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Francis J. Merceret

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Microscale horizontal velocity fluctuation measurements in Hurricane Caroline (1975) show that except in the eye, turbulent energy dissipation does not vary systematically with wind speed or altitude. Inertial subrange-shaped spectra are found below cloud base and slightly above it. At higher altitudes, some deviation from that shape may occur. The amount of energy dissipated within the body of the storm is slightly larger than that dissipated at the surface in accord with earlier estimates by residuals. The dissipation is highly intermittent with a log-normal cumulative probability distribution.

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Francis J. Merceret

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Francis J. Merceret

Abstract

Conventional techniques for determining which features of hurricanes govern their distribution of kinetic energy dissipation rate (ε) fail to yield significant correlations because of the high random variability of ε. Spectral analysis of the time series of the logarithm of ε, however, shows several distinct features which may be tentatively identified with specific aspects of the storm circulation. In particular, cloud-scale, cloud-cluster-scale and rainband-scale peaks occur in the power spectrum of log10ε.

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Francis J. Merceret

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Francis J. Merceret

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Francis J. Merceret Jr.

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Francis J. Merceret

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Francis J. Merceret

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The coherence between vertical wind profiles separated by a time lag is measured as a function of vertical scale from Doppler radar wind profiler data. Each profile covers altitudes from 6811 m to 16 261 m and is Fourier transformed over a vertical wavenumber (inverse scale) range from 0 to 3.33 × 10−3 m−1. Time lags between profiles of 0.083, 0.25, 0.5, 1.0, and 2.0 h are used. A correction for instrument noise is derived and is applied to the results. An empirical formula for the coherence as a function of lag and scale is presented and evaluated. The “coherence time” is defined as the value of time lag beyond which the coherence decays below a chosen value at a given scale. A relation between coherence time and vertical scale is derived. This relation provides a measure of the lifetime of wind features in the midtroposphere as a function of their vertical scale for application to space vehicle wind loads.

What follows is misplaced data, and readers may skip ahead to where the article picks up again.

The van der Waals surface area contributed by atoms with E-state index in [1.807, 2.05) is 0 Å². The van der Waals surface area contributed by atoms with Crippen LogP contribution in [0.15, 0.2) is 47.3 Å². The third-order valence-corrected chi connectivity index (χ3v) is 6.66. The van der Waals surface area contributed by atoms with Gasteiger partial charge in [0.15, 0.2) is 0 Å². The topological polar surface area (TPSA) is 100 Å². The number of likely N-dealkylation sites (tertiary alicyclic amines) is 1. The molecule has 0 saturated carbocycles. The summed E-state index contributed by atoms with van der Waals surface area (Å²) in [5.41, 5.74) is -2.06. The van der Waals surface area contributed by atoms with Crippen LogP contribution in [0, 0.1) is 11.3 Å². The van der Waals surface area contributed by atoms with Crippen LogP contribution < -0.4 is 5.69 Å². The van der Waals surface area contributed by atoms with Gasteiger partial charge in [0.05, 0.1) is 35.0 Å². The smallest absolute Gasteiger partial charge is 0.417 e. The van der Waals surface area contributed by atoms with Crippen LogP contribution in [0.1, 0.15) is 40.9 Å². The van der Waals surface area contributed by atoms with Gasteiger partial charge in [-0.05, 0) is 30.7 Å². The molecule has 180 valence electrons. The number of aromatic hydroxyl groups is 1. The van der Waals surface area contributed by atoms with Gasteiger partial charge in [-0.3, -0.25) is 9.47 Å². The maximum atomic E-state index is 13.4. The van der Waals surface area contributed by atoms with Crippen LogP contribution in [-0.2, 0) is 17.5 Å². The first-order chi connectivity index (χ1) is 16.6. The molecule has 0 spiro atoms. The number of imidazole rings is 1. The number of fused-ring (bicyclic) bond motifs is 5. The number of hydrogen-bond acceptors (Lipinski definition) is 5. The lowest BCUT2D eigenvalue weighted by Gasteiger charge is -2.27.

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Francis J. Merceret

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Extensive flight tests during GATE showed hot-film anemometry to be a useful tool for the airborne measurement of atmospheric turbulence in clear air and in subcloud rain, but not within clouds. Root-mean-square noise values lower than 0.08 ms−1 for velocity and 0.03°C for temperature were obtained over the scale range of 50 m to 4 cm at altitudes from 16 to 2000 m. Spectra of U′, W′ and θ were obtained over the same range with roughly 1 dB accuracy. Dissipation rates could be determined to within ±30%. Cross-component contamination was too large to permit reliable cross spectra to be obtained. It is suggested that an upgraded system could significantly reduce such contamination and improve the overall accuracy and signal-to-noise ratio.

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Francis J. Merceret

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The statistical distribution of the magnitude of the vector wind change over 0.25-, 1-, 2-, and 4-h periods based on data from October 1995 through March 1996 over central Florida is presented. The wind changes at altitudes from 6 to 17 km were measured using the Kennedy Space Center 50-MHz Doppler radar wind profiler. Quality controlled profiles were produced every 5 min for 112 gates, each representing 150 m in altitude. Gates 28 through 100 were selected for analysis because of their significance to ascending space launch vehicles. The distribution was found to be lognormal. The parameters of the lognormal distribution depend systematically on the time interval. This dependence is consistent with the behavior of structure functions in the f 5/3 spectral regime. There is a small difference between the 1995 data and the 1996 data, which may represent a weak seasonal effect.

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